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New Horizons for Seniors Program (NHSP) - Community-Based Projects for Seniors

Grants to Canada Nonprofits, For-Profits,
Agencies, and IHEs to Benefit Senior Citizens

Agency Type:


Funding Source:

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Government of Canada - Employment and Social Development Canada (ESDC)

Deadline Date:

06/15/18 11:59 PM PT Postmark or Online Submission


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Grants of up to $25,000 to Canada nonprofit organizations, for-profit enterprises, government agencies, research organizations, and IHEs to improve the quality of life for senior citizens. Applicants are advised that registration in the online grants portal may take up to several business days to complete.

The New Horizons for Seniors Program provides federal grants and contributions funding to organizations that want to help seniors (aged 55 and older) make a difference in the lives of others and in their communities.

This program provides funding for:
-Projects that encourage seniors to play an important role in their communities by volunteering, participating in and leading community activities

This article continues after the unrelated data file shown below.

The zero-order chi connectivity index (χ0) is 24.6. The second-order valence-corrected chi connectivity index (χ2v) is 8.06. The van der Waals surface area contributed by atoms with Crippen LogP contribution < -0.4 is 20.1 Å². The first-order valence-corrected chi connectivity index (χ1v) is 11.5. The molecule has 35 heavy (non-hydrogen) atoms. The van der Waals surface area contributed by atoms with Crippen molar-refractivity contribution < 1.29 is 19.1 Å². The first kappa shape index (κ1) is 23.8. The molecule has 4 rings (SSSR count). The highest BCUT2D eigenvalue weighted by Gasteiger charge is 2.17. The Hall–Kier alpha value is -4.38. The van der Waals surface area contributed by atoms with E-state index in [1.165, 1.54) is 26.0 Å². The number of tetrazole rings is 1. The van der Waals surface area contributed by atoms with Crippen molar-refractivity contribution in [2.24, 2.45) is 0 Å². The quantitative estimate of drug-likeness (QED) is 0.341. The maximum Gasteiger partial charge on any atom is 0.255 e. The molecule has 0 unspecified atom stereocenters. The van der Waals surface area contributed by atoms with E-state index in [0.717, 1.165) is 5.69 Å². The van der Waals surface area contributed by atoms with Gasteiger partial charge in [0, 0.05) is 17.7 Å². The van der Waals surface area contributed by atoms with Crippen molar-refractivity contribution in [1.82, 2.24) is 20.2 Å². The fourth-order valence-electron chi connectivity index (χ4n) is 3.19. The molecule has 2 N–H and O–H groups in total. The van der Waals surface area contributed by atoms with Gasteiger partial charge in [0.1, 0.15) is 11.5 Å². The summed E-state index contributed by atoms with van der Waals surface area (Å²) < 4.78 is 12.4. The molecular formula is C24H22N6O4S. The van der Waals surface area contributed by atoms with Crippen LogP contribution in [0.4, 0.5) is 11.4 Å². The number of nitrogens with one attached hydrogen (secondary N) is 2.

-Organizations to make necessary modifications or repairs to their existing facilities, or to purchase/replace equipment and furnishings to enable programs and activities for seniors

Eligible Projects:

In order to be eligible, project must be led by seniors, or seniors must play a meaningful role in the project (planning and/or delivery). Applicants are encouraged to work with other partners in their community to identify local needs and to design projects that respond to these needs. The NHSP seeks to fund programs or projects that:

-Are seniors' led or inspired. Seniors must also be involved in the project’s development and/or implementation in a meaningful way. The role of seniors is a key element when NHSP projects are being considered for funding. It is not enough that an organization proposes to carry out an activity and then recruits seniors to take part in it. Consulting with seniors to develop a project of benefit to them is also not sufficient.
-Benefit a broad clientele
-Propose activities that address an identified need or an area of concern within the community
-Strive to have a lasting impact on communities
-Involve collaboration and partnerships
-Use resources efficiently and effectively
-Occur within a 12-month (52-week) period. NHSP only funds projects that will be completed within this time frame.
-Support at least one of the program objectives. For those projects that primarily meet the fifth objective, projects must involve programs or activities not already carried out by your organization or that are at risk of not continuing should the renovation and/or equipment purchase not be funded.

Example of eligible projects: